Humans are said to be selfish, and the assertion that greed is good has been followed. But is altruism really an illusion? Though evolutionary theorists have a tendency to focus on competition and the ruthlessness of natural selection, they often find themselves not being able to explain one crucial fact -- that humans could not have survived in nature without the charity and social reciprocity of a group.
German researchers have discovered that infants as young as 18 months display altruistic behavior, which suggests that humans have a natural inclination towards being helpful.
In experiments reported in the journal Science, toddlers helped strangers complete tasks such as stacking books and picking up something that was dropped.
Young chimps did the same, providing the first direct evidence of altruism in non-human primates.
The study suggests that altruism may have evolved six million years ago in the common ancestor of chimps and humans.
Scientists have long debated what leads people to "act out of the goodness of their hearts" by helping non-relatives, regardless of any benefits for themselves.
Human society depends on people being able to collaborate with others -- donating to charity, paying taxes, and so on -- and many scientists have argued that altruism is a uniquely human function, hard-wired into our brains.
"This is the first experiment showing altruistic helping towards goals in any non-human primate," said Felix Warneken, a psychologist at the Max Planck Institute for Evolutionary Anthropology in Leipzig, Germany.
"It's been claimed chimpanzees act mainly for their own ends; but in our experiment, there was no reward and they still helped."
According to the BBC, Dr. Warneken and colleague Professor Michael Tomasello wanted to see whether very young children who had not yet learned social skills were willing to help strangers.
The experimenters performed simple tasks like dropping a clothes peg out of reach while hanging items on a line, or mis-stacking a pile of books.
Nearly all of the group of twenty-four 18-month-olds helped by picking up the peg or the book, usually in the first 10 seconds of the experiment.
They only did this if they believed the researcher needed the object to complete the task -- if it was thrown on the ground deliberately, they didn't pick it up.
"The results were astonishing because these children are so young - they still wear diapers and are barely able to use language, but they already show helping behavior," said Felix Warneken.
The pair went on to investigate more complicated tasks, such as retrieving an object from a box with a flap.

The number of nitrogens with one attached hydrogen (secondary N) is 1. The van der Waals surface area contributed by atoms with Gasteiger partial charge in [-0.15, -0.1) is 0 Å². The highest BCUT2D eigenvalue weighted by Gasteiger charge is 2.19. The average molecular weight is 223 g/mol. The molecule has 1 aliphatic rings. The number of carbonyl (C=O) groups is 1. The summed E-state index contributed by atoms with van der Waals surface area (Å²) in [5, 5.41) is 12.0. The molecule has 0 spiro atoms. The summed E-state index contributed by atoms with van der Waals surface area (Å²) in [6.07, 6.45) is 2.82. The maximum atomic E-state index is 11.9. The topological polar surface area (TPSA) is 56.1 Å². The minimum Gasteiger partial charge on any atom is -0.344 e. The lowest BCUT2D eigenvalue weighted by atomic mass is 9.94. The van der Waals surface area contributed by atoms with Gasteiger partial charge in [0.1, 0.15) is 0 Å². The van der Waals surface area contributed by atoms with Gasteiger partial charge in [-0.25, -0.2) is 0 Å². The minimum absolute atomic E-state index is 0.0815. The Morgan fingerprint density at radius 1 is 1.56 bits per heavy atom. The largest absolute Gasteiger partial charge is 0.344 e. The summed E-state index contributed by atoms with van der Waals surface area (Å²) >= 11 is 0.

When the scientists accidentally dropped a spoon inside, and pretended they did not know about the flap, the children helped retrieve it. And they only did this if they believed the spoon had not been dropped deliberately.
The tasks were repeated with three young chimpanzees that had been raised in captivity. The chimps did not help in more complex tasks such as the box experiment, but did assist the human looking after them in simple tasks such as reaching for a lost object.
"Children and chimpanzees are both willing to help, but they appear to differ in their ability to interpret the other's need for help in different situations," the two researchers write in Science.
Another study found that 3- to 5-year-olds tend to give a greater share of a reward (stickers, in this case) to a partner who has done more work on a task — again, without being asked — even if it means they get to keep less for themselves. And those cries of "That's not fair!" that plague sibling relationships: they're not only selfish, they reflect children's apparently innate desire for equity.
Fundamental tendencies toward altruism aren't only seen in children, either. Worldwide, the aftermath of natural disasters are typically characterized by heroism and a sharing of resources -- within the affected community and in others farther way -- not selfish panics as many are made to believe. During the terrorist attacks of 9/11, for example, there were no accounts of people being trampled rushing out of the World Trade Center towers. Rather, those who needed assistance descending were cared for, and calm mainly prevailed. The same occurred after the earthquake, tsunami, and nuclear meltdown in Japan in 2011. The cases in which people stampede or look out only for themselves tend to be rare and involve very specific circumstances that mitigate against helpfulness.
Our stress systems seem to be designed to connect us to others. They calm down when we are feeling close to people we care about -- whether related to us or not -- and spike during isolation and loneliness. According to Time, even short periods of solitary confinement can derange the mind and damage the body because of the stress they create. And having no social support can be as destructive to health as cigarette smoking.
Of course, none of this is to say that humans are never selfish or that we don't have a grasping, greedy part of our nature. But, "the father of economics," Adam Smith's belief that humans are inherently selfish may not hold true after all.
Maybe competition isn't natural and war is in fact avoidable – so much time has been spent highlighting and saying the bad in human nature is stronger than the good, but what if it's not? What if our natural instinct is to be altruistic, and fighting it means we're actually going against our grain?
[Image via NY Time]